Iliac crest tissue transfer. The harvested flap be Iliac crest tissue transfer. The harvested flap before contouring.

Secure the bone to the plate and complete the soft tissue inset before the microvascular anastomosis. Pack free cancellous bone into the opening osteotomies. Generally, wrap the internal oblique around the bone if it is not needed elsewhere (see the image below). When exposed to the oral cavity, the muscle undergoes rapid mucosalization. When the resection is limited to the mandible and the soft tissues directly adjacent to it, the muscle forms an excellent mucosalized surface. The muscle atrophy results in a thin but highly vascularized covering of the neomandible. Likewise, when performing maxillary reconstruction, a thin fixed surface is desirable. Design the flap harvest and inset so that the pedicle lies on the lingual surface of the mandible or the medial surface of any opening osteotomies.

Iliac crest tissue transfer. Flap inset to the man Iliac crest tissue transfer. Flap inset to the mandibular defect. Note opening osteotomies are filled with cancellous bone particles. The muscle is then wrapped around the bone to provide a soft-tissue coverage and a seal of the oral cavity.

Postoperative Details

As with any free flap, postoperative monitoring is essential. Protocols vary; the author's monitoring protocol is described. Nursing documentation of flap color and capillary refill occurs every hour for 48 hours. Physician evaluation is accomplished at least every 6 hours. A 25-gauge needle stick test may be used to clarify the clinical examination as indicated. After the first 24 hours, patients generally are transferred to the regular nursing unit where the physician flap evaluations continue. Patients receive an aspirin per day to inhibit platelet adhesion; this is continued for 60 days.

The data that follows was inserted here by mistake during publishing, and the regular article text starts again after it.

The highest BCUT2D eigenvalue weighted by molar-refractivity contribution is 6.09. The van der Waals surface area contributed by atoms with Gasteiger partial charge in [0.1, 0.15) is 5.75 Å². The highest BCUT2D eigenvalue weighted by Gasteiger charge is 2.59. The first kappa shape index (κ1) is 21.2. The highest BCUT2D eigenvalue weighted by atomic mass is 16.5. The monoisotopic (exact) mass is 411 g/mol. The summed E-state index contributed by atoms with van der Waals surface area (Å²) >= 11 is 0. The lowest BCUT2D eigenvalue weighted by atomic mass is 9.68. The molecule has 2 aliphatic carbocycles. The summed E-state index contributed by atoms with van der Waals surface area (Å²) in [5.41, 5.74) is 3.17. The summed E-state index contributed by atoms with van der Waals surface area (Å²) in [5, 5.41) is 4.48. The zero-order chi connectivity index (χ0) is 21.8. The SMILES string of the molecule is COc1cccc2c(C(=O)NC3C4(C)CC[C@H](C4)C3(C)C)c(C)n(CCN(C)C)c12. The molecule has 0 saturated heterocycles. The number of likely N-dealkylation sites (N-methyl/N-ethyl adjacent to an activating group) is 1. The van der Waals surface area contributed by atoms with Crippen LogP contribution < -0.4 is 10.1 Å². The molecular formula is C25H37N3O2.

Patients are kept at bedrest for 3-5 days. Thereafter, a progressive program of ambulation is begun. Nutrition is begun when bowel sounds are present and low-rate tube feeding is tolerated without distension or reported fullness.



Routine follow-up care of patients following DCIA flap reconstruction requires assessment of the operative site for healing without hernia formation, progressive ambulation, and gradual return to unrestricted activity. Physical therapy evaluation and intervention are helpful, if not imperative. A normal gait is expected with appropriate healing and rehabilitation. Compared to the donor site rehabilitation following a fibula harvest, that of the DCIA requires additional time (approximately 1 mo) to achieve pain-free normal mobility.



Flap failure

With careful attention to flap design and harvesting, excellent success rates can be achieved. In general, the healing of the bone portion of the flap is rapid. To avoid extreme angles, kinking, or redundancy, strongly consider the design of the flap and the geometry of the pedicle-recipient vessels. The skin paddle must be designed over the zone of musculocutaneous perforators and is not mobile. In general, the author does not attempt to isolate the entire skin paddle on one perforator to achieve mobility. If mobility of the skin paddle is necessary, then select another flap or an additional flap.


Significant weakness of the abdominal wall is produced by the harvest of one of the layers of abdominal muscle. Use direct closure only in the healthiest patients. The author prefers to manage the donor site by supporting the wound closure with polypropylene mesh secured to the residual ilium. The author has not witnessed the formation of a hernia in a patient in whom mesh reconstruction was completed.